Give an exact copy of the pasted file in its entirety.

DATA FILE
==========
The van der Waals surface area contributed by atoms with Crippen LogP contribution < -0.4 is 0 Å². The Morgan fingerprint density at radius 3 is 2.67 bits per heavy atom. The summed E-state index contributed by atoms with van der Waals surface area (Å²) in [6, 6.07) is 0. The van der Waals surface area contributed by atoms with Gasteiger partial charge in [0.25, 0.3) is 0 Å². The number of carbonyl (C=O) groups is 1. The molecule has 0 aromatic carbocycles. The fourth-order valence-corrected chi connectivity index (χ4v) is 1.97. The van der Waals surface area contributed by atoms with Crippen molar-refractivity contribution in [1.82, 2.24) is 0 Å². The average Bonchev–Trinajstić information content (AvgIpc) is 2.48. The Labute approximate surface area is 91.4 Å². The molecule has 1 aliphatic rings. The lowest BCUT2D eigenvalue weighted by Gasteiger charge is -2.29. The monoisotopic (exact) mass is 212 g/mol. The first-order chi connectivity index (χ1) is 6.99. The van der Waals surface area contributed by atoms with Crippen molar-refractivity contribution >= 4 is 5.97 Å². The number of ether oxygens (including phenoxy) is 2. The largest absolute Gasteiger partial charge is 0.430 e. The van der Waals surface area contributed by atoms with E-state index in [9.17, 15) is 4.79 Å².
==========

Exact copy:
The van der Waals surface area contributed by atoms with Crippen LogP contribution < -0.4 is 0 Å². The Morgan fingerprint density at radius 3 is 2.67 bits per heavy atom. The summed E-state index contributed by atoms with van der Waals surface area (Å²) in [6, 6.07) is 0. The van der Waals surface area contributed by atoms with Gasteiger partial charge in [0.25, 0.3) is 0 Å². The number of carbonyl (C=O) groups is 1. The molecule has 0 aromatic carbocycles. The fourth-order valence-corrected chi connectivity index (χ4v) is 1.97. The van der Waals surface area contributed by atoms with Crippen molar-refractivity contribution in [1.82, 2.24) is 0 Å². The average Bonchev–Trinajstić information content (AvgIpc) is 2.48. The Labute approximate surface area is 91.4 Å². The molecule has 1 aliphatic rings. The lowest BCUT2D eigenvalue weighted by Gasteiger charge is -2.29. The monoisotopic (exact) mass is 212 g/mol. The first-order chi connectivity index (χ1) is 6.99. The van der Waals surface area contributed by atoms with Crippen molar-refractivity contribution >= 4 is 5.97 Å². The number of ether oxygens (including phenoxy) is 2. The largest absolute Gasteiger partial charge is 0.430 e. The van der Waals surface area contributed by atoms with E-state index in [9.17, 15) is 4.79 Å².